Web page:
The concept of a marketplace dates back to 3,000 BC, when a marketplace was simply a physical place where vendors could barter and sell goods.
Fast forward a few millennia into the internet age, and marketplaces have changed quite a bit.
What is an online marketplace?
An online marketplace is a website or mobile application that connects buyers and sellers. Online marketplaces date back to the early days of the internet; Ebay, Craigslist, and Angie’s List were all founded in 1995 as the internet was just gaining adoption.
Online marketplaces have come a long way and show no signs of stopping. In this piece, we’ll dive into the various types of marketplaces, the benefits marketplaces have, and examples of the best online marketplaces gaining traction today.
|Tip: Check out this piece on 5 things marketplace sellers need to know about sales tax
Online marketplace business models types
While there are a wide variety of online marketplaces out there, nearly every one of them falls into one of the following business models.
Depending on if your method is omnichannel marketing or multi-channel marketing, here are the top models for online selling sites.
1. Ad-based / pay for placement or features
Examples: Yelp, Houzz, Craigslist, Indeed
Ad-based marketplaces charge suppliers for premium placement. Often, the marketplace has free listings for suppliers in curated lists. For example, if you visit Yelp and search for restaurants, it will present you with a list of the top 10 restaurants in your area, ordered by their algorithm. Businesses that are willing to pay a premium can purchase ad space at the top of the results in order to get more exposure.
In some cases, such as Craigslist Jobs, the only way to appear in the results is to pay a fee.
Examples: Uber, LawnStarter, Ebay, Expedia, Upwork
Transactional marketplaces make money when a transaction occurs. These types of marketplaces typically take a percentage of the overall transaction. The benefit here is that the suppliers only have to pay when they make money. On-demand services like Uber and Taskrabbit fall into this category.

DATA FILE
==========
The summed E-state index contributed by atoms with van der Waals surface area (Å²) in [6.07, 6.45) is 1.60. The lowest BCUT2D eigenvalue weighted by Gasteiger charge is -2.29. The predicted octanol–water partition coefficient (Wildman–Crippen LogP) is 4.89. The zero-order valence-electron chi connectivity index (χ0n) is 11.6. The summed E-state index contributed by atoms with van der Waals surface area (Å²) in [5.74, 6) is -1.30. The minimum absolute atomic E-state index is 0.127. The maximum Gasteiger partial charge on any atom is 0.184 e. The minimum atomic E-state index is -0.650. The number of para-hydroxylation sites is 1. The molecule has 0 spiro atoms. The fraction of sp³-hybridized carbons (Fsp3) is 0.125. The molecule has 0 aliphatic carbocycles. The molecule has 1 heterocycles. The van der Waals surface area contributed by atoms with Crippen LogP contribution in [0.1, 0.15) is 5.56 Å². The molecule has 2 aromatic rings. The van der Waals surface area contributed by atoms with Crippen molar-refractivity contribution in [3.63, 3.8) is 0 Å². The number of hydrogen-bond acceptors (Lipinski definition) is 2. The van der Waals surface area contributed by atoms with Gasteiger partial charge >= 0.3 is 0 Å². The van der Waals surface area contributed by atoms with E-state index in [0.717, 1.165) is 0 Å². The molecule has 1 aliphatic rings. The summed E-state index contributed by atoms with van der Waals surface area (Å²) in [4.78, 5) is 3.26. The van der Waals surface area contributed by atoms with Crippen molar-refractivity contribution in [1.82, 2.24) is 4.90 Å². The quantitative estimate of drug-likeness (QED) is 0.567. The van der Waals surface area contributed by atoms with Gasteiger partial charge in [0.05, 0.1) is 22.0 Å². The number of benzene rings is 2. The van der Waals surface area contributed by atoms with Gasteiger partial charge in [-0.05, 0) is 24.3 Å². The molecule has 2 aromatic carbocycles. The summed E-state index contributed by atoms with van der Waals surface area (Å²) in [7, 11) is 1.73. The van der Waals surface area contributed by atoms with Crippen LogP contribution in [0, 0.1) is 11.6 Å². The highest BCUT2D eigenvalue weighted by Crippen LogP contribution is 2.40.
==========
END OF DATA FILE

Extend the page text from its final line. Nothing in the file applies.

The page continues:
Some transactional marketplaces actually process the transaction, and pay sellers their earnings – minus fees and commissions. Other marketplaces, like CreditCards.com and Student Loan hero, earn money via affiliate links.
3. Lead generation
Examples: Homeadvisor, Thumbtack, Upcounsel
Some marketplaces capture information from the demand side, and then sell that information - known as a lead - to suppliers.
For example, if you wanted a patio installed, you might visit Thumbtack and answer a few questions about the project. Thumbtack will then give that information to local contractors who it thinks can complete that project (based on the questions answered) and charge them for that lead.
TIP: Learn about the best lead generation software in 2019.
Vertical vs. horizontal marketplaces
When it comes to online marketplaces, there is a spectrum that represents how deep vs. how wide the marketplace’s scope is.
On the one end of the spectrum, there are horizontal marketplaces – which cover a wide variety of products or services. Amazon marketplace is the widest of all, where anybody can sell almost any physical good. Craigslist is another example, covering nearly every type of buying and selling that occurs locally. Homeadvisor, which recently merged with Angie's List, covers nearly every type of home service professional.
Vertical marketplaces, on the other end of the spectrum, focus exclusively on a small niche. Uber, for example, focuses on transportation. Homeaway focuses on vacation rentals, and Sparefoot focuses on self storage.
As seen in the graphic above, horizontal marketplaces came into prominence during the early days of the internet when the main consumer problem was discoverability. Any player who could aggregate all the supply would typically win. As time progressed and there are fewer opportunities, more companies started going deeper into verticals, gaining the ability to own more parts of the buying cycle.
Benefits of online marketplaces for buyers
Marketplaces typically offer not just one, but several benefits to buyers in order to exist. The following are some of the benefits that marketplaces use to attract customers.
1. Ease of use
Nearly every marketplace offers a more convenient experience than the offline counterpart. For example, booking a hotel through Snaptravel can be done in a few minutes via Messenger. With Instacart, you can order groceries in minutes, rather than driving to the store and walking up and down the aisles.
2. Better discovery / comparability
Many marketplaces make it easy for buyers to compare and contrast. Tripadvisor allows you to filter, compare, and read reviews before booking a travel destination. Yelp does the same for restaurants and local businesses. No need to visit several websites or make phone calls – all the relevant information from pricing to business hours is in one convenient place.
3. Lower pricing
Some marketplaces have network effects that allow them to give buyers lower pricing. The cost of Uber, for example, is far cheaper than taking a taxi cab in most cities.
4. Higher quality